‘JESUS’ FILM REACHES MILLIONS

Baptist Press

A group of kids in South Asia watch a version of the "JESUS" film adapted for children. Since the film was first released in 1979, it has been reworked and adapted many times for different audiences in addition to being translated into 1,500 languages.

A group of kids in South Asia watch a version of the “JESUS” film adapted for children. Since the film was first released in 1979, it has been reworked and adapted many times for different audiences in addition to being translated into 1,500 languages.

ORLANDO — The “Jesus” film will be translated into its 1,500th language this month.

Josh Newell, the Jesus Film Project’s director of marketing and communications, told Baptist Press that the latest translation — into Daasanach, a language spoken by an ethnic group inhabiting parts of Ethiopia, Kenya, and Sudan — is part of the project’s initiative to reach the world’s remaining 865 language groups that have 50,000 or more speakers.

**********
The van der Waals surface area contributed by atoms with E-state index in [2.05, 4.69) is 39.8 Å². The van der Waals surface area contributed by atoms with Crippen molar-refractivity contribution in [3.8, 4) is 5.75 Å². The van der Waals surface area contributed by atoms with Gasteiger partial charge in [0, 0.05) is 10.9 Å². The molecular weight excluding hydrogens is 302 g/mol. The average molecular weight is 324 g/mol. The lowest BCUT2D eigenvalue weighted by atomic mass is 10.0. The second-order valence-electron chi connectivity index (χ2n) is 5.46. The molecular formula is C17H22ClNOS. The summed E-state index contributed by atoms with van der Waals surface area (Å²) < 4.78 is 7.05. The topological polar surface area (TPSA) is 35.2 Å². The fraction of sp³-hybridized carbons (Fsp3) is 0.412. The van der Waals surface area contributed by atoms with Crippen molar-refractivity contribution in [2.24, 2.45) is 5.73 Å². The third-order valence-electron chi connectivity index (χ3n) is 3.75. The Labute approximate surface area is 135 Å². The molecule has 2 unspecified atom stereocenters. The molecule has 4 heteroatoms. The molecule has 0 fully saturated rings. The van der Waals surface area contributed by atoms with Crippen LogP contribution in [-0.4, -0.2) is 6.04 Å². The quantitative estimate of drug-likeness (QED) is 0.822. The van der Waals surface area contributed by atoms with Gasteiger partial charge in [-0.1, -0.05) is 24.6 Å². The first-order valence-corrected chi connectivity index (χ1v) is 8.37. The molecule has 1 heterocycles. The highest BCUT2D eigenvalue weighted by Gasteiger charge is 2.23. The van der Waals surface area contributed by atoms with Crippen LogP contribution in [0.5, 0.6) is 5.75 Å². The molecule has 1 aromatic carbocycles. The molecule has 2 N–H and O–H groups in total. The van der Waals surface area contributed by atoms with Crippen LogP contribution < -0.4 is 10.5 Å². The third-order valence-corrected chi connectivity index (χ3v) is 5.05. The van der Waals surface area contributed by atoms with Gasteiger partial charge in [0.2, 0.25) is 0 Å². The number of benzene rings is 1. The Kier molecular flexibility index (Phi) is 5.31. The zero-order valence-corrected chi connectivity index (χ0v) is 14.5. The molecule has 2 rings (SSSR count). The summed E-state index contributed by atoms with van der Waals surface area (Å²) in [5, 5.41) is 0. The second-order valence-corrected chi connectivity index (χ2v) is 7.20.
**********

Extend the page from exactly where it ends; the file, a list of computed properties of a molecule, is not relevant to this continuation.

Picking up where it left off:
It’s a “big milestone,” Newell said — “a celebration of a partnership from Bible translators to church planters to individuals who use it throughout the world to reach people from far-flung corners to city high rises.”

Multiply those partnerships across 1,500 languages and 37 years, and “you just have to sit back and say, ‘God, You’re so amazing,’ ” he said.

The “Jesus” film, based on the gospel of Luke, was initiated by the late Bill Bright, cofounder of Campus Crusade for Christ, who had a vision to show the film in every country.

About 2,000 theaters in the United States first aired the movie in 1979, and it wasn’t long before the Jesus Film Project began to translate it into other languages.

Since then, the film has been used to make 7.5 billion gospel presentations in 230 countries, with more than 490 million people indicating a decision for Christ after viewing it.

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